Moving to the country became every city-dweller’s daydream during Covid, with some 700,000 people quitting London for the good life.
Cornwall, the most searched for place on Rightmove, was a favourite destination, while searches for the Cotswolds more than doubled.
Yet it wasn’t just these two expensive destinations that saw their popularity soar.
Escape to the country: Llangollen on the River Dee in Denbighshire, North Wales, is popular with tourists
Estate agents Hamptons discovered four relatively anonymous regions which, due to Covid, have become property hotspots, recording staggering price increases for 2020-2021.
In demand Daventry: Price growth 17 per cent
Although a pleasant market town, it’s unlikely anyone would describe Daventry, in West Northamptonshire, as a ‘beauty’. Could Hamptons have been mistaken when they named it the No 1 hotspot?
‘Absolutely not,’ says Natasha Cawsey, of Laurence Tremayne estate agents. ‘Our figures show growth of about 30 per cent in the past 18 months.
‘Daventry has good amenities, yet prices are well below those in neighbouring Oxfordshire and Warwickshire.’
The villages outside Daventry are also an attraction. Braunston, on the hill above the two canals, has a busy marina and Everdon is lovely.
‘These gorgeous villages are 30 per cent cheaper than the Cotswolds,’ says property search agent Jonathan Harrington. ‘They have excellent communications, making them ideal for people who work from home.’
Desired Denbighshire: Price growth 15 per cent
The remarkable price growth in Denbighshire, a low-profile county in North Wales extending inland from the Irish Sea, is largely down to Covid.
‘Nearly all my buyers in the past 18 months have been southerners in search of open space,’ says Mark Gilbertson of Fine & Country.
‘They can walk out of their doors here and meet nobody, which makes them feel safe.’
Ruthin has been described as ‘the most charming small town in Wales’ by National Trust chairman Simon Jenkins.
Llangollen, with its colourful craft on the canal and River Dee, is popular with tourists.
Denbighshire has become so popular, according to Gilbertson, that some wealthy buyers hire helicopters in their rush to view homes like this.
Rutland rockets: Price growth 14 per cent
It may be England’s smallest county, tucked away in the East Midlands, but Rutland’s property prices have boomed since the lockdowns.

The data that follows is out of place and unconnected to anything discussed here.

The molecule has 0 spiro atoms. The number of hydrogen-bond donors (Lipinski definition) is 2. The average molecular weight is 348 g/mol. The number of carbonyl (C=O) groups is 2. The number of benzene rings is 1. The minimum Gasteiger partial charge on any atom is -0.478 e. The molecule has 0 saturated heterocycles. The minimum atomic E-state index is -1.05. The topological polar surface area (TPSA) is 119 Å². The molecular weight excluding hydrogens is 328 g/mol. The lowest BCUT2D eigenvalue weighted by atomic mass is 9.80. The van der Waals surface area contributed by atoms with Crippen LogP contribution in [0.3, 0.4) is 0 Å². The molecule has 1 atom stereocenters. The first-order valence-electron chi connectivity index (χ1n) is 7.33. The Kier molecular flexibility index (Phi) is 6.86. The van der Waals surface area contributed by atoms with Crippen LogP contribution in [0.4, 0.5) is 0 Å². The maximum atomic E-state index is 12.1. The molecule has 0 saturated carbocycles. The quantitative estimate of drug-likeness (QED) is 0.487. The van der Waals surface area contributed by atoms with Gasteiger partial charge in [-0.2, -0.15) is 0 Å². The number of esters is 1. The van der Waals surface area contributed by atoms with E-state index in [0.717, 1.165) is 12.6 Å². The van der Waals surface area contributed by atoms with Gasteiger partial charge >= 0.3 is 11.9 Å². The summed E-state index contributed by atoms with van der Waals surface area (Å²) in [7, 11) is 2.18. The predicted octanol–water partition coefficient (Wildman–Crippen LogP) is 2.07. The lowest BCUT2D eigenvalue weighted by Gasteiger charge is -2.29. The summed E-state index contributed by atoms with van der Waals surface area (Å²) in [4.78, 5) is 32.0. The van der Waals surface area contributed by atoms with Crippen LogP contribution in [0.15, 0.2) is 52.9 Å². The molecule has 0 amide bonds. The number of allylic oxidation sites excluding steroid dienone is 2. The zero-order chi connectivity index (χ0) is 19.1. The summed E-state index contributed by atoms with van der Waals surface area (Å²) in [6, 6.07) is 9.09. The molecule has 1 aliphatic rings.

‘Lots of our buyers have looked first in the Cotswolds,’ says Jan von Draczek, of Fine & Country estate agents.
‘Finding nothing suitable for sale they spread their nets wider and discover Rutland.’
Rutland Water, the largest reservoir in England, is a popular with bird watchers and used for watersports and fishing.
Rutland Water, the largest reservoir in England, is a popular with bird watchers and used for watersports and fishing
Villages are speckled with stone cottages under roofs of collyweston slate.
Barrowden, with its Grade II-listed church, is charming while Exton with its green overlooked by the Fox & Hounds pub is pure chocolate box.
Much of Rutland is within easy reach of Peterborough, 50 minutes from King’s Cross.
Vale of Glamorgan value: Price growth 14 per cent
Drive west along the M4 and you won’t find a signpost for the Vale of Glamorgan, yet this strip of land to the west of Cardiff has seen the most dramatic property price appreciation in Wales.
‘The Vale has always been home for businessmen based in Cardiff,’ says Robert Calcaterra, of HRT estate agents. ‘Now we are also getting incomers from London who snap up the £1 million-plus homes.’
Cowbridge — with its hotel, The Bear, where Tom Jones stops for a pint when he is home — oozes affluence and nearby you find pretty villages like Bonvilston, St Hilary and Llantwit Major before you hit the beautiful Heritage Coast.
Be warned: 70 per cent of homes advertised are under offer in this booming market.
On the market… and in demand